Additive combinatorics is a relatively new area of mathematics that brings together areas such as combinatorial and analytic number theory, Ramsey theory, harmonic analysis, graph theory, extremal combinatorics, algebraic methods, ergodic theory and probability theory. The area may be summarized as the theory of counting additive structures in subsets of integers or other abelian groups. A general question that drives much of the area asks what can be said about additive patterns in a set when the set is big. One of the most fundamental results in the area is Szemeredi's theorem, which says that arithmetic progressions of any finite length appear in any big-enough subset of the integers. Another is the Freiman-Rusza theorem, which says that if the set of pair-sums A+A of elements from a set of integers A has roughly the same size as A, then A must be 'close' to something called a 'generalized' arithmetic progression. Major impetus was given to the field by a Fourier-analytic proof of Gowers and combinatorial proofs of Gowers and Nagle, Rodl, Schacht, and Skokan of Szemeredi's theorem. These proofs ingeniously expanded basic techniques used to prove the case of three-term arithmetic progressions and led to the development of a higher-order Fourier analysis and the notion of regularity for hypergraphs. Building yet further on these results and their proofs, Green and Tao later proved their now celebrated result that the prime numbers contain arbitrarily long arithmetic progressions.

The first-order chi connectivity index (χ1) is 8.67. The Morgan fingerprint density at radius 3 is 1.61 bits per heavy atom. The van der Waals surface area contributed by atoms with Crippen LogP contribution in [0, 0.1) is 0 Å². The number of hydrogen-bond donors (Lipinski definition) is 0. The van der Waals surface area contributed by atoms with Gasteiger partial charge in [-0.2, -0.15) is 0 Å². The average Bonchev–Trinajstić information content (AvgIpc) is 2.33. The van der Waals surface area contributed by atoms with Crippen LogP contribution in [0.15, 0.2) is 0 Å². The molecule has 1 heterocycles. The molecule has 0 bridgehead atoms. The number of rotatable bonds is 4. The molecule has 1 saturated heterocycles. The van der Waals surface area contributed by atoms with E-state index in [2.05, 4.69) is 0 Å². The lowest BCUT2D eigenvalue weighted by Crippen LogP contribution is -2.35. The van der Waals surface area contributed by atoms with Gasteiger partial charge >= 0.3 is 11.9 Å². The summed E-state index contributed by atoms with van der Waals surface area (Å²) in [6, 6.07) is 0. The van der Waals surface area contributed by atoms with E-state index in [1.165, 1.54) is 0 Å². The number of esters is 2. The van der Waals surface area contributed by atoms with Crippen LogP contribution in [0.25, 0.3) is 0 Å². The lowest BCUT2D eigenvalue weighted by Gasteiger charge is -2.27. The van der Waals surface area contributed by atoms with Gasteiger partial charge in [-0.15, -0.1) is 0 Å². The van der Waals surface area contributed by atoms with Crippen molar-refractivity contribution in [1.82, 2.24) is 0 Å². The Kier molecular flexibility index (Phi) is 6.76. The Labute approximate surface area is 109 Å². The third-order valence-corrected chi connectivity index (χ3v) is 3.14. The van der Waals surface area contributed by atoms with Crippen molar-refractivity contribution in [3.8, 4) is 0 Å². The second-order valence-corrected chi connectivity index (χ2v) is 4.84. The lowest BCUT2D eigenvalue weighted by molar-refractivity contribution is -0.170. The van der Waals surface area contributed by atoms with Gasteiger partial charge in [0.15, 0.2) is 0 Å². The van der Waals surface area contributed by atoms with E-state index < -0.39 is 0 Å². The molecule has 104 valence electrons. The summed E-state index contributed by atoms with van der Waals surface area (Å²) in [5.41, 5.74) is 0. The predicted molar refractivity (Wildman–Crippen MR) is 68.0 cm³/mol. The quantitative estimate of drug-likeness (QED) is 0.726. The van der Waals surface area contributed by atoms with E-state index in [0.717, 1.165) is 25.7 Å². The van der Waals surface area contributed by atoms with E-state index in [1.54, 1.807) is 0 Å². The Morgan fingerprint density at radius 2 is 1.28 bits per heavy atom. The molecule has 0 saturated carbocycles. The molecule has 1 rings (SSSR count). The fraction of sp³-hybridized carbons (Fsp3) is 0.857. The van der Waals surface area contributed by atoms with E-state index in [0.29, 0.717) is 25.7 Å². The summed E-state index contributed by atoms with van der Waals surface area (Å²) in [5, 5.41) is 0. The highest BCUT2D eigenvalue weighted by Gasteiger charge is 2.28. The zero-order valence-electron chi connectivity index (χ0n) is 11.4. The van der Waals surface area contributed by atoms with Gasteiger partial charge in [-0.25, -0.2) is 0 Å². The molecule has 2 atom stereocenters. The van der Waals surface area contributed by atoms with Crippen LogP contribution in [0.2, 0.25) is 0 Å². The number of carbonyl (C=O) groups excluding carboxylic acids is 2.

• Basic knowledge of graph theory.
    See for instance CH1 of 'Graph Theory' by Diestel:
  • Elementary group theory (groups, homomorphisms, structure of finite abelian groups).
    See for instance CH3,11,13 of 'Abstract Algebra, Theory and Applications':
  • Basic linear algebra (linear system, vector space, matrix rank).
  • Some familiarity with (finite) fields, rings and polynomials can be helpful.
    See for instance CH16,17 of 'Abstract Algebra, Theory and Applications':

Aim of the course
To expose key ideas behind the Fourier-analytic and graph-theoretic proofs of Szemeredi's theorem, in addition to the algebraic techniques used recently to tackle the problem for three-term arithmetic progressions in the finite-field setting (the so-called cap set problem).

Jop Briët and Dion Gijswijt